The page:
In Canterbury, England, grazing horses are being used to rejuvenate marshlands:
"Koniks do a fantastic job," says Peter Smith, chief executive of the Wildwood Trust in Kent. "Their low-level grazing means reed beds will soon return, which will provide the habitat to support a wider range of wildlife, such as black-tailed godwits, bitterns and water voles."
Agricultural Biodiversity reports on an interesting ethnobotanical garden in Sarawak, and adds "gardens of useful plants strike me as an excellent way to promote the virtues of agricultural biodiversity in a local context."

WorldChanging discusses the True Cost Clearinghouse, which is "an extensive archive of articles, studies and reports about the hidden ecological and social costs behind pricetags and standard cost-benefit analyses." Worth a look.

Congress has voted to make cockfighting a felony:
The Senate unanimously passed legislation Tuesday night that the House had approved in a lopsided vote late last month. President Bush is expected to sign the bill, which imposes a prison sentence of up to three years on anyone caught shipping fighting dogs or roosters, or the fighting implements used in cockfights.
There's talk of using insect eggs to produce vaccines:
An experimental flu vaccine made in insect cells – not in eggs, where flu vaccines currently available in the United States are grown – is safe and as effective as conventional vaccines in protecting people against the flu, according to results published in the April 11 issue of the Journal of the American Medical Association.
As usual, Revere cuts through the hype and offers a balanced assessment:
This method produces substantial protein yields and the protein seems to be of good quality for immunological purposes. This has implications for other methods of producing immunogenic viral flu protein, including DNA based vaccines.

Even if this vaccine doesn't become the newest and best way to produce influenza vaccine, we've learned something.
Revere is also cautiously optimistic about the possibility that statins can reduce mortality in pandemic flu cases:
Some statins have now gone off patent and are available in generic form. They are among the highest volume drugs and supplies are plentiful, so if they are truly protective of the most virulent outcomes of H5N1 infection this is good news.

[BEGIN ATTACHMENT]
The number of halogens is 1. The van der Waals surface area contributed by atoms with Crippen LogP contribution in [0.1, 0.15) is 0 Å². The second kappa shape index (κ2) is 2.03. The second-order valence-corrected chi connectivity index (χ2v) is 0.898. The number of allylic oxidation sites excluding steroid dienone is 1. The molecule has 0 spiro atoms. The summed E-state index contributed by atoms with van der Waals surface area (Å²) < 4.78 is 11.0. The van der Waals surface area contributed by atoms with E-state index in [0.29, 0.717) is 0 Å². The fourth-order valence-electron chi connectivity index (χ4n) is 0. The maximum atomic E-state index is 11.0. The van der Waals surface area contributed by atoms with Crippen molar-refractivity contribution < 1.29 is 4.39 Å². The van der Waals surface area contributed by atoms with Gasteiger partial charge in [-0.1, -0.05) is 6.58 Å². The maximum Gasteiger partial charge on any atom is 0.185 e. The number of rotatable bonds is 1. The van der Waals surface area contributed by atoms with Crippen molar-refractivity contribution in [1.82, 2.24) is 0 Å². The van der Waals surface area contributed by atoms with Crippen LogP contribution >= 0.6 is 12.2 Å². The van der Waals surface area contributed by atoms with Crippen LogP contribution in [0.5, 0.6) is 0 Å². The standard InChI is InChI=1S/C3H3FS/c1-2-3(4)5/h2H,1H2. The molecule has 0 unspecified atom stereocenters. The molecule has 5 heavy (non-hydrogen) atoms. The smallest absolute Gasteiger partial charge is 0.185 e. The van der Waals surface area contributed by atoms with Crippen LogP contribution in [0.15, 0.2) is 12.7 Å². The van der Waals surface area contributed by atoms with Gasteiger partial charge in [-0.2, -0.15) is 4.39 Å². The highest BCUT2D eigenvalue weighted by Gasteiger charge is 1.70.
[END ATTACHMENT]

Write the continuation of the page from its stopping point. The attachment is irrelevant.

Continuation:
It does my antiquarian heart good to know that we'll soon be using zeppelins to explore the North Pole. More important, though, it gives me a perfect lead-in to recommend Stereoscopic Images of Lighter Than Air Flight.

Science and the Artist's Book is old, but new to me. It's worth visiting more for the scans of original science texts than for the artistic responses to them, although I did like Scott L. McCarney's Diderot / Doubleday / Deconstruction:

Luminous Lint presents War Models by William Laven.

Coudal recommends 100% Recuerdos Ajenos, a found photo site from Brazil. As do I.

As for Early Las comment, except that it goes nicely with the sounds of the Xenia Tornado, recorded on April 3, 1974.

Gallery of Automata strikes a blow for truth in advertising by offering a gallery of automata. You might also want to look at Cabaret Mechanical Theatre, a Flickr set from Chris O'Shea.

All of which pales in comparison to this video from Karakuri Corner, a site dedicated to Japanese automata.

If you need a soundtrack, you may choose between the pyrophone and the hydraulophone.

(Photo at top: "View of the telescope at Slough" by Sir John Herschel, 1839.)


Anonymous said...

I was especially interested in the photos of blimps. My Dad was stationed at Lakehurst, NJ during WWII and I was born there 10 years after the Hindenberg went down there. He was an engineer working on de-icing systems for the blimps. I googled his name once and found that some of his reports were declassified and can be found on the Internet. It was weird to see photocopies of typed reports that he wrote.

Interrobang said...

That tornado audio really was sort of interesting... Kind of overlong, though. It doesn't really do the sound justice, either, but what do you expect from 1974 recording technology? I got to listen once as a tornado passed within 1.5km of my house at the time. It was close enough that my ears popped. The only commonality to the sound that I recall is that weird pulsating quality to it.

Nanette said...

I really want one of those Japanese automata things. How cool is that?

Okay, I want some of the ones in the Cabaret theater as well. It's a good thing I have limited space (and even more limited patience for dusting) or I'd have fun, but useless, junk all over the place.

Found photos are interesting, but somehow sad.

Kudos to the Marylanders.

(word verification thingies are really starting to make me doubt my eyesight. Or its abilities to read perfectly legible and correct letters.)